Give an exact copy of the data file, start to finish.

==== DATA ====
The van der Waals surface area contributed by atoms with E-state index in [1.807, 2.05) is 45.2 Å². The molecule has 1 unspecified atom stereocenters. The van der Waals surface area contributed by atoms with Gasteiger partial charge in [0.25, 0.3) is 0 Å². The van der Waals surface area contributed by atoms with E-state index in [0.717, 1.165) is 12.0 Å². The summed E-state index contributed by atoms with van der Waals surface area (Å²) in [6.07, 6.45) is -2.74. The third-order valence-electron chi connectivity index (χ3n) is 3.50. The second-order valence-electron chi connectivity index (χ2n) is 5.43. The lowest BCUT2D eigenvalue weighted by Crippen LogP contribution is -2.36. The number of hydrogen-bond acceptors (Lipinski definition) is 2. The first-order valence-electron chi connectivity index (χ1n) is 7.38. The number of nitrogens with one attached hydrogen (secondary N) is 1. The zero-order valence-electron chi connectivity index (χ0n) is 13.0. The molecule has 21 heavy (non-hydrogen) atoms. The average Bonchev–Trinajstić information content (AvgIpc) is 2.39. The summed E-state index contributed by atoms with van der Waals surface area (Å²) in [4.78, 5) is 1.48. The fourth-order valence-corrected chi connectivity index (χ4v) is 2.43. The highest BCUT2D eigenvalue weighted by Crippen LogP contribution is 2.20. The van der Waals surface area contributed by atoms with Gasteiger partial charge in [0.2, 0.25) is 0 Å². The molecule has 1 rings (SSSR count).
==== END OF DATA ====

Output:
The van der Waals surface area contributed by atoms with E-state index in [1.807, 2.05) is 45.2 Å². The molecule has 1 unspecified atom stereocenters. The van der Waals surface area contributed by atoms with Gasteiger partial charge in [0.25, 0.3) is 0 Å². The van der Waals surface area contributed by atoms with E-state index in [0.717, 1.165) is 12.0 Å². The summed E-state index contributed by atoms with van der Waals surface area (Å²) in [6.07, 6.45) is -2.74. The third-order valence-electron chi connectivity index (χ3n) is 3.50. The second-order valence-electron chi connectivity index (χ2n) is 5.43. The lowest BCUT2D eigenvalue weighted by Crippen LogP contribution is -2.36. The number of hydrogen-bond acceptors (Lipinski definition) is 2. The first-order valence-electron chi connectivity index (χ1n) is 7.38. The number of nitrogens with one attached hydrogen (secondary N) is 1. The zero-order valence-electron chi connectivity index (χ0n) is 13.0. The molecule has 21 heavy (non-hydrogen) atoms. The average Bonchev–Trinajstić information content (AvgIpc) is 2.39. The summed E-state index contributed by atoms with van der Waals surface area (Å²) in [4.78, 5) is 1.48. The fourth-order valence-corrected chi connectivity index (χ4v) is 2.43. The highest BCUT2D eigenvalue weighted by Crippen LogP contribution is 2.20. The van der Waals surface area contributed by atoms with Gasteiger partial charge in [0.2, 0.25) is 0 Å². The molecule has 1 rings (SSSR count).